Unsung Hero: Adam Hayward

It’s “Unsung Hero Week” here in the Captain’s Blog, and already we’ve shined a little light on an under-the-radar lead-blocker, an unselfish lineman holding a battered group together and a specialist who is one of the best field-position weapons in the NFL.  Now we turn our attention to a player who may not be able to stay “unsung for long.

Adam Hayward has given the Buccaneers five-and-a-half years of yeoman’s work, and has become so valued that he is a 2012 team captain.  Because of what he brings to the team, however, Hayward doesn’t have the national profile of some of his teammates.  He is an extremely valuable special teams asset, both for what he contributes himself and how he helps the largely young cast around him each year, and he solves about a million depth issues on the defense all by himself.

Last Sunday, Hayward patched one of those depth issues when starting strongside (SAM) linebacker Quincy Black left the game with a scary neck injury.  Before he even stepped in on defense (and subsequently help the Bucs turn a 24-21 lead into a 34-24 victory), however, he had already made a huge impact on the game.  In the second quarter, he was part of a mad rush at punter Mike Scifres, and when LB Dekoda Watson blocked Scifres attempt, it was Hayward who scooped up the ball and returned it 29 yards for a momentum-swinging score.  Hayward also tackle return man Curtis Brinkley after the kickoff that followed the game’s final score.

Hayward is so valuable on special teams that he’s likely to keep much the same role going forward, even if he is now the Bucs’ newest starter.  With Black moving to injured reserve on Tuesday, the team will ask Hayward to step in at the SAM position.  All they really had to do was point Hayward to wherever the newest void was.

“I’ve been here six years, just kind of doing whatever my job is and trying to do the best I can,” he said.  “Being unselfish is the only thing that’s kept me around.  I play all three spots.  When something happens to Dekoda I go in, when something happens to Mason I go in, when something happens to LoLo [Lavonte David] I go in…and now something with Quincy and I’ve got to go in.  I definitely have to do my job and play that background spot.

“I think when I go in, I perform well.  It’s just when opportunity comes knocking.  Whenever I do get that, I feel like I play good enough to be a linebacker on any team, this team or whatever it is.  The way the situation is right now, that’s my role, to know everything in case something happens, to go in for anybody at the drop of a dime.  One minute I’m playing SAM, the next minute I have to switch my mentality to MIKE and the next to WILL, and then do whatever I can on special teams and help a lot of these guys out.”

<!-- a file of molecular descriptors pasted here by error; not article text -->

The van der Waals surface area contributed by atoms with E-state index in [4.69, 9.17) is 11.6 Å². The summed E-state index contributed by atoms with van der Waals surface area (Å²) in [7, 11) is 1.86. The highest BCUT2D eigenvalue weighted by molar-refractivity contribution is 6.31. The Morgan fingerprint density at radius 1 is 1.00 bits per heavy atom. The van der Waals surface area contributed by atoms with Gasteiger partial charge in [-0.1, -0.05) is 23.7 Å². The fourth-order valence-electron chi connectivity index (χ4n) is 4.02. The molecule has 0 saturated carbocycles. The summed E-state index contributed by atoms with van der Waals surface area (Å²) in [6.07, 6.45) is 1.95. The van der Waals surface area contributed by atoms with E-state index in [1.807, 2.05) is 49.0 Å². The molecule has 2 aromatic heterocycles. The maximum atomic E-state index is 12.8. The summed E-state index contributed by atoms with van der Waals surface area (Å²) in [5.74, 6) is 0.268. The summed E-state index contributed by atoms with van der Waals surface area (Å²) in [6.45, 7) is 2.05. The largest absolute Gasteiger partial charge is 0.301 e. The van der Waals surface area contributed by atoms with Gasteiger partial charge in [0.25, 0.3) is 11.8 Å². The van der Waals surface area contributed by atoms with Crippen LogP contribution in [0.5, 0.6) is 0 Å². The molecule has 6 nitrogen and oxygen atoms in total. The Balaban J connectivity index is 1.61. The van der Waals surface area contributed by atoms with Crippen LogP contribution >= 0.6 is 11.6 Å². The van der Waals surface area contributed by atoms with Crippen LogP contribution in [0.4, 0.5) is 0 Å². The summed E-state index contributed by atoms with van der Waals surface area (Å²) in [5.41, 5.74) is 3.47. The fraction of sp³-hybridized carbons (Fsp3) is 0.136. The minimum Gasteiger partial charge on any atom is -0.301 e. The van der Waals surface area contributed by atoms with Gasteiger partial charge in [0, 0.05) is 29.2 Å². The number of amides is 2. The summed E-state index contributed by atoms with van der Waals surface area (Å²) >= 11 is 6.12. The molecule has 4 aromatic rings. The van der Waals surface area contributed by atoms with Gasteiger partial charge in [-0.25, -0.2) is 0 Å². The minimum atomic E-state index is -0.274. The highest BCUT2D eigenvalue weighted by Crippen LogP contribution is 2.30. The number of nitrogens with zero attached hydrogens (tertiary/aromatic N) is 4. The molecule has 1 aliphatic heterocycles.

Hayward has started six games in his career, most recently a pair of contests at SAM when Black had a shorter-term injury last season.  Despite the relatively meager defensive playing time, he contributed 31 tackles on the season, while also making 10 stops on special teams.  Hayward had a career-high three starts in 2010, when he racked up 20 tackles a sack and three passes defensed.  He got a new set of coaches in 2012, but it didn’t take long for Greg Schiano and his staff to see how versatile and useful the reserve linebacker was.  Even now, when it seems like a one-for-one substitution, Hayward for Black, it really has the potential to be more than that.

“He’s a professional,” said Schiano.  “He works very hard, he stays up to speed on all three linebacker positions – that’s why I say we will have some flexibility where guys will move around, so it won’t just be exclusively Adam for Quincy.  There will be some other things and that will play out.”

So Hayward steps to the forefront when his team needs him once again.  It’s a great opportunity for him, but it’s still the result of his unselfish approach.

“That’s kind of my role right now – now I’ve got to step in and be that starter,” he said.  “The best part is showing people that this defense is not going to skip a heartbeat.  The only thing we can do is go up and play better.”

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